Mike

Peter Ralph March 6th, 2008 11:24 AM

lectro are top banana no question. The G2 is a budget product but it's none too shabby. For weddings? Who can afford all those lectros?

This problem can be solved in a few minutes:

change the battery
change the frequency
if the problem is still there go to a clean location or run it alongside another g2

- if that doesn't pinpoint the problem - send the unit in for service or replacement.

Millions of these units have been sold - and 99.9999% of users are happy.

Matt Bishop March 6th, 2008 12:10 PM

I do appreciate all the help and your suggestions but they wouldn't be able to fix the problem in the situations that I've had them...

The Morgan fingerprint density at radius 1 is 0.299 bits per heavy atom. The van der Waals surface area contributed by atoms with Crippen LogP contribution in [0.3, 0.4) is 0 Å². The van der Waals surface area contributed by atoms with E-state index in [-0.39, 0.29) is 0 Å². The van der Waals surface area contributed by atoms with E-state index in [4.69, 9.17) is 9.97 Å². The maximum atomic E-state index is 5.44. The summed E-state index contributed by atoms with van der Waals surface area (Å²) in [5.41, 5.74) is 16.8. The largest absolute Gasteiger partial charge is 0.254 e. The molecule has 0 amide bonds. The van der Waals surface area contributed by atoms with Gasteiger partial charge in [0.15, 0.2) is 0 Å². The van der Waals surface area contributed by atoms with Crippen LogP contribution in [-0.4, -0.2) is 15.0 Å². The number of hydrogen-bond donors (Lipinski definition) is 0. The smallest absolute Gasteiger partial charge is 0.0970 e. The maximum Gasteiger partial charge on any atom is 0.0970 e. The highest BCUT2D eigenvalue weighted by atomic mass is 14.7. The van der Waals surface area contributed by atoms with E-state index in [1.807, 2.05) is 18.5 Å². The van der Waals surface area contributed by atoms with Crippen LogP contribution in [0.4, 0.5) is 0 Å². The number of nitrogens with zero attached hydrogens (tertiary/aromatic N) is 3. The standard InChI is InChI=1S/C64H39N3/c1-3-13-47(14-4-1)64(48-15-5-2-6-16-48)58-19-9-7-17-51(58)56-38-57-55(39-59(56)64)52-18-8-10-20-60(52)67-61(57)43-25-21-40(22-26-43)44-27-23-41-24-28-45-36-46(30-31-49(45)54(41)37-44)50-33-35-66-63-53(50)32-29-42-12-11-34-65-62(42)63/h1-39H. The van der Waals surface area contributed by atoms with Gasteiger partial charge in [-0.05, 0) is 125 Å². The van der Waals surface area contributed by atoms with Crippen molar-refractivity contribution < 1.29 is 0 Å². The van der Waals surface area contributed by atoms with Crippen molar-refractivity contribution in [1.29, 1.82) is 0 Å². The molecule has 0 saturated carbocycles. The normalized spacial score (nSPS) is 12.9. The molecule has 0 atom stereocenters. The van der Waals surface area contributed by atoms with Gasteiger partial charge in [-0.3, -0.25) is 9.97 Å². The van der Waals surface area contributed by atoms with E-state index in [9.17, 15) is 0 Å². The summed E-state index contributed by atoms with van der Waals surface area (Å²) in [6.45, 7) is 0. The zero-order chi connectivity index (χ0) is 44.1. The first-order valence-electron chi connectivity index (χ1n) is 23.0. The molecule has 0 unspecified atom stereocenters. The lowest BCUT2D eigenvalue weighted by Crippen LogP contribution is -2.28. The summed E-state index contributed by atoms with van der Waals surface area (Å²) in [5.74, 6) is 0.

I ALWAYS test the mics before hand and as I have said, usually have new to fairly new batteries in them. When I test them and everything is great, I have no reason to adjust anything. Then halfway through the vows it starts cutting out, I cant do anything about it. I can't change out the batteries or change frequencies in the middle of that so I'm stuck.

That's the worst part about this whole situation...it's so random that it's hard to determine or even narrow down a cause.

Michael Liebergot March 6th, 2008 12:53 PM

Quote:

Originally Posted by Matt Bishop (Post 838331)
I do appreciate all the help and your suggestions but they wouldn't be able to fix the problem in the situations that I've had them...

I ALWAYS test the mics before hand and as I have said, usually have new to fairly new batteries in them. When I test them and everything is great, I have no reason to adjust anything. Then halfway through the vows it starts cutting out, I cant do anything about it. I can't change out the batteries or change frequencies in the middle of that so I'm stuck.